Before long we were shown rare gulls, Booted Eagles and Wild Boar.  These openly approached the bus in the hope of tit bits, needless to say we behaved ourselves and didn’t oblige.  It was obvious that others were not so fastidious and at the extreme end of the beach where locals from Sanlucar cross the river Guadalquivir by ferry for the beach and fishing, Boar wandered about, both ignoring and being ignored by the local anglers.  Turning inland, we followed a route that pilgrims from Sanlucar have a dispensation to use annually for their 3day journey to El Rocio.  A few families who have always lived in the park have been allowed to stay and continue their traditional lifestyles fishing, charcoal burning and harvesting pine nuts but we did notice that their traditional houses thatched with reeds were not totally removed from the 21st century and sported satellite dishes.  As we continued, sightings of large mammals continued thick and fast with Red and Fallow Deer plus many more Boar, some with piglets.  On the marshes huge numbers of water birds were to be seen particularly Flamingos in their thousands, but other waders such as Avocet and Stilt were also in abundance and in smaller numbers, various species of Heron.  The circuit was completed when with an impressive display of 4 wheel driving, we returned to the beach over very very soft dunes where drifting sand continuously re-sculpts the landscape.

 

Our next destination was the region of Extremadura in central Spain and the National Park Monfragüe.  The N630 north from Seville forms part of the Ruta de Plata or Silver Route that dates from Roman times and traverses the country in an almost straight line from Seville to Gijon in Asturias.  Benefiting from EU investment much of it has already been up rated to motorway standard and work continues with the rest. Although passing through mountainous regions, it was an easy and picturesque 300 miles to the municipal site Parque Natural Monfragüe 10km south of the city of Plasencia.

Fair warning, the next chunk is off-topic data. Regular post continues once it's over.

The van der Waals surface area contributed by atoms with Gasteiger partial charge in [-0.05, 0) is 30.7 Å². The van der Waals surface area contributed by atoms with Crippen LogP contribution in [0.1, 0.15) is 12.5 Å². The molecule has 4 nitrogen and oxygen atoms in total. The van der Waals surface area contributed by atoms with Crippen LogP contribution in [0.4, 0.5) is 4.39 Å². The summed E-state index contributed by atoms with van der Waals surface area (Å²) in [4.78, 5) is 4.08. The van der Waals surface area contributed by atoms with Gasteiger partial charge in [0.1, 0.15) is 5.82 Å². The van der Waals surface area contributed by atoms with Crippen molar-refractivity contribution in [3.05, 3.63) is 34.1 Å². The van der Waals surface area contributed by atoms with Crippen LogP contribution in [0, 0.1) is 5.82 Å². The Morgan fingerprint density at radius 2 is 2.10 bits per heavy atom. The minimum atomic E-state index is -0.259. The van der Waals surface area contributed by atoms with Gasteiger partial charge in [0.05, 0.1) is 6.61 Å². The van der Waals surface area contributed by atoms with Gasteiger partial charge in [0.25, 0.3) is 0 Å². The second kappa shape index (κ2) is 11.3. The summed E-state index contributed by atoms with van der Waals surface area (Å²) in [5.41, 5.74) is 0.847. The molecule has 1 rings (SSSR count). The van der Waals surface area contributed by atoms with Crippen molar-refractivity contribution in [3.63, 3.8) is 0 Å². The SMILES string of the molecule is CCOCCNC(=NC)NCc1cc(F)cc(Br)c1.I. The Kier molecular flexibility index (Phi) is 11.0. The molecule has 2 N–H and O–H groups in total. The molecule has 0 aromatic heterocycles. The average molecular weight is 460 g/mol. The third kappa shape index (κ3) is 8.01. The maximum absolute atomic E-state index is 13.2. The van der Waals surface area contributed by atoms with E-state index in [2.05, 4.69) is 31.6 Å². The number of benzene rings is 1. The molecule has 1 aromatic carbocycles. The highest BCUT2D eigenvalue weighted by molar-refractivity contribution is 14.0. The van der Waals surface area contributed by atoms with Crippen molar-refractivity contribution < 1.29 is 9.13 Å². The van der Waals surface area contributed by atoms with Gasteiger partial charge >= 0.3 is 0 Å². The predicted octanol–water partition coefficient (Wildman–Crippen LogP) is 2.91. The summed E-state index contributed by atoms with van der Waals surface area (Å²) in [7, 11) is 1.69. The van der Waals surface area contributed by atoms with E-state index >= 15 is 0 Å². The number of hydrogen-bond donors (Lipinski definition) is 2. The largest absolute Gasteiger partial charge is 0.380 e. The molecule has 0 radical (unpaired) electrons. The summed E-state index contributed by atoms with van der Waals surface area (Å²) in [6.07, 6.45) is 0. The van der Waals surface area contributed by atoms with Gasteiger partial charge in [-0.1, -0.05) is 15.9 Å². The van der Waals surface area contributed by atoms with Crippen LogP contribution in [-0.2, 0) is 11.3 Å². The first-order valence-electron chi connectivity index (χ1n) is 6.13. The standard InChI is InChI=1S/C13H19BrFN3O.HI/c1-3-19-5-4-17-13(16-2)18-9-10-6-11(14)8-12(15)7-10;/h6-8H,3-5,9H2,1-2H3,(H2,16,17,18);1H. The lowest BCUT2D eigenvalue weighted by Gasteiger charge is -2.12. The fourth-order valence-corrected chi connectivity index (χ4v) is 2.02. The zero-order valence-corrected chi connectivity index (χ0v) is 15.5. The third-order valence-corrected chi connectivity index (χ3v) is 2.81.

The site has good facilities, a useful pool, and is well placed for visiting the region and especially for the nearby vulture colony.

 

 
  
                             Black Stork                                                                   Griffon Vulture



 
  

                          Griffon at rest                                                Bird watching at the Gypsy Rock

From here, viewing large numbers of Griffon Vultures at their nest site did not entail any cross country treks or energetic hikes in 35 degrees, it was simply a matter of driving 10 miles down the road, parking the car and finding ourselves opposite a cliff face a few hundred yards across the river from where about 80 pairs of these enormous birds were effortlessly circling, landing and tending their young and there is even seating and shade provided.  The visitor centre at Villa Real del San Carlos, about 6 miles down the same road is worth a visit for advice and maps indicating other similarly easy viewpoints where more vultures including the Egyptian variety and the rare Black Stork could be viewed.

 



Back at the campsite, in addition to the Spanish, Dutch and English visitors we couldn’t help but make the acquaintance of its other prominent residents, the Azure Winged Magpie.  These gorgeous creatures are described in our Collins Guide as “confident and perky, roaming about in noisy bands” not unlike the campers of some nationalities, we thought in an unkind moment, however providing a sharp eye was kept on anything they might steal from the table they provided endless entertainment.

 




These two locations are the ideal opportunity for the lazier or less mobile among us to get in close to some of the most impressive of European wildlife, and for us it was the perfect sequel to a relaxing sea and sun break.

 

 

David and Marjorie Willdigg


 

 

 

Our Outfit

 

Car: - Mercedes E280 CDI Estate

Caravan: - 2002 Hymer Nova 470

 

Where we stayed

 

El Rocio

Camping La Aldea

Ctra Rocio, Km 25, 21750

El Rocio (Huelva)

Tel/Fax 959-44 26 77

Email: info@campinglaaldea.co

Web:WWW.Campinglaaldea.com

 

 

Plasencia

Parque Natural Monfragüe

Ctra de Trujillo, Km 10, 10680

Malpartida de Plasencia (Caceres)

Tel/Fax 927-45 92 33

Email: Contact@Campingmonfrague.com

Web: WWW.Campingmonfrague.com

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©Copyright 2008 David Willdigg All rights reserved